The US Department of Labor (DOL) has issued three new Fair Labor Standards Act (FLSA) opinion letters, which address:
Ogletree Deakins • June 18, 2019
On June 10, 2019, the Supreme Court of the United States unanimously ruled that state wage and hour laws do not apply to offshore drilling workers where federal law addresses the relevant issue.
Jackson Lewis P.C. • June 14, 2019
Workers on oil drilling platforms off the coast of California are covered by the Fair Labor Standards Act (FLSA), not California’s overtime and wage laws, the U.S. Supreme Court has held unanimously. Parker Drilling Management Services, Ltd. v. Newton, No. 18-389 (June 10, 2019). Accordingly, the Court ruled that workers are not entitled to be paid for the nonworking time they spend on the platform, including for sleeping.
Fisher Phillips • June 10, 2019
By a unanimous 9-0 decision, the U.S. Supreme Court today declined to extend California’s wage-and-hour laws to employees working on offshore drilling platforms subject to the Outer Continental Shelf Lands Act (Parker Drilling Management Services Ltd. v. Newton). Although this decision represents a victory for the employer involved in the dispute, you should check with your legal counsel to ensure you are in compliance with the correct legal standard given the nuanced nature of this ruling.
Jackson Lewis P.C. • June 09, 2019
Rejecting employer Timberline South’s argument, among others, that FLSA coverage did not apply because all of its timber harvesting occurred only within one state, the Sixth Circuit Court of Appeals nevertheless concluded that the commuting and meal break times should not have been included in the trial court’s calculation of overtime damages. Secretary of Labor v. Timberline South, LLC, 920 F.3d 1065 (6th Cir. 2019). The Sixth Circuit includes the federal courts in Michigan, Ohio, Kentucky and Tennessee.
The IRS has published a draft of the 2020 Form W-4, Employee's Withholding Allowance Certificate, which incorporates the changes made by the 2017 Tax Cuts and Jobs Act. The purpose of the proposed new design is to reduce the form's complexity and increase withholding accuracy and transparency, according to the agency.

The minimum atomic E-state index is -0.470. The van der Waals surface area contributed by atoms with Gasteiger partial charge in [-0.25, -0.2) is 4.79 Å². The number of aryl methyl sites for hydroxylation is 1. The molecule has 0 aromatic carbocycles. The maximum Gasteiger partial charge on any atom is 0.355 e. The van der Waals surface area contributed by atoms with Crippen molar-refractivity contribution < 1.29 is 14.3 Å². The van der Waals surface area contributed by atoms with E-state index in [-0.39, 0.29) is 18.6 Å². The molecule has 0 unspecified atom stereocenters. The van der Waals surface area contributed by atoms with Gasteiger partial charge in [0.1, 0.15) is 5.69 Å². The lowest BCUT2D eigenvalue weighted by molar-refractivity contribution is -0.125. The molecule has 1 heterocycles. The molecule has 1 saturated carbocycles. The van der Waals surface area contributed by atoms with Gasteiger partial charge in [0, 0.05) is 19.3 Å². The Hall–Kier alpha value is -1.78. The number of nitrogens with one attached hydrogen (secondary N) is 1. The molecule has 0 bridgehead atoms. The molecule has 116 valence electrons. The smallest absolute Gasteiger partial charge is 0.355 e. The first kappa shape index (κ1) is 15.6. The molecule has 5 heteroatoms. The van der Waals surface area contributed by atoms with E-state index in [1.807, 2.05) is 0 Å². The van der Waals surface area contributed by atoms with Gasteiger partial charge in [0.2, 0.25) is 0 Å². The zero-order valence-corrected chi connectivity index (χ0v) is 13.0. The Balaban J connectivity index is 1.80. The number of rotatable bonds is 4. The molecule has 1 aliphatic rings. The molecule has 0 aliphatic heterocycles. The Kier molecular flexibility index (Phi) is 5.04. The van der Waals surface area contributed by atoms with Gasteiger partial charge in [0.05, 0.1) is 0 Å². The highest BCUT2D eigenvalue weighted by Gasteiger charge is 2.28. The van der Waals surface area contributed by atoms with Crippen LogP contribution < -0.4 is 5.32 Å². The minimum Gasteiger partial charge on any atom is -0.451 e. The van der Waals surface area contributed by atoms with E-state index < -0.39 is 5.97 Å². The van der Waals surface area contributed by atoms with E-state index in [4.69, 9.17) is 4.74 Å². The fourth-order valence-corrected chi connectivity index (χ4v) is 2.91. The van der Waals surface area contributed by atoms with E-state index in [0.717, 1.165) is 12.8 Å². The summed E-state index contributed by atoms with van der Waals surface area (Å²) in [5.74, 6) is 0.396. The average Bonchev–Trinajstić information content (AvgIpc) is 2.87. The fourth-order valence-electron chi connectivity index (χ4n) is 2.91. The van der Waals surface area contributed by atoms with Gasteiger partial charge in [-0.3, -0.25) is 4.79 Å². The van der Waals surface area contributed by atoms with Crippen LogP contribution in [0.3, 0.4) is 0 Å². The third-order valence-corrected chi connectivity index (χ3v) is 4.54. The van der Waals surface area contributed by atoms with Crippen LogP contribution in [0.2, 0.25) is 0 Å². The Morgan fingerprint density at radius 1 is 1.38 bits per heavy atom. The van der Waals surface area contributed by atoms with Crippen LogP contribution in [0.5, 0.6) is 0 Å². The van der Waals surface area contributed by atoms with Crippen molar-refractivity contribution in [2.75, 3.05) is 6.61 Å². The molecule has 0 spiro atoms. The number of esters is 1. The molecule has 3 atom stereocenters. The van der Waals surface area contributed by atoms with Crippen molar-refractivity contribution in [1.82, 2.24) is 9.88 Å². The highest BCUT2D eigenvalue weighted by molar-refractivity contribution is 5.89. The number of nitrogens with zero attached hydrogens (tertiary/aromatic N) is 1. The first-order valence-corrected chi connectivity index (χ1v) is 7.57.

Littler Mendelson, P.C. • June 04, 2019
This month, we provide a rates-only update detailing state- and local-level minimum wage (and exempt employee pay) increases scheduled to occur on July 1, 2019, plus other developments concerning the minimum wage, tips, and overtime that occurred in May.
Jackson Lewis P.C. • June 03, 2019
On Friday, May 31, 2019, the IRS released a new proposed design of the IRS Form W-4 to be used starting in 2020. The goal is to make it easier for employees to calculate accurate withholdings under the 2017 Tax Cuts and Jobs Act. Employees who already have completed a Form W-4 will not be required to submit a new Form W-4 simply due to the redesign. However, once finalized, the new Form will be required for employees hired on or after January 1, 2020. More information is available here.
A federal judge has ordered Steak 'n Shake to pay $7.7 million in back pay and liquidated damages for misclassifying store managers as exempt employees and failing to pay overtime. To be exempt from overtime pay under the Fair Labor Standards Act (FLSA), an employee's primary duties must involve tasks related to managing the business and directing the work of other employees. The managers claimed that they worked 50- to 70-hour weeks, often performing duties typically assigned to hourly workers, but did not receive any overtime pay.
Fisher Phillips • May 29, 2019
The comment period for USDOL's most recent proposal regarding the Fair Labor Standards Act's white-collar exemptions (Overtime Rule 2.0) has closed. You probably have heard that the proposed salary level test is "too high" and "too low", and it all feels a bit like déjà vu. In actuality there have been some notable improvements up to this point, though hopefully more to come before finalization.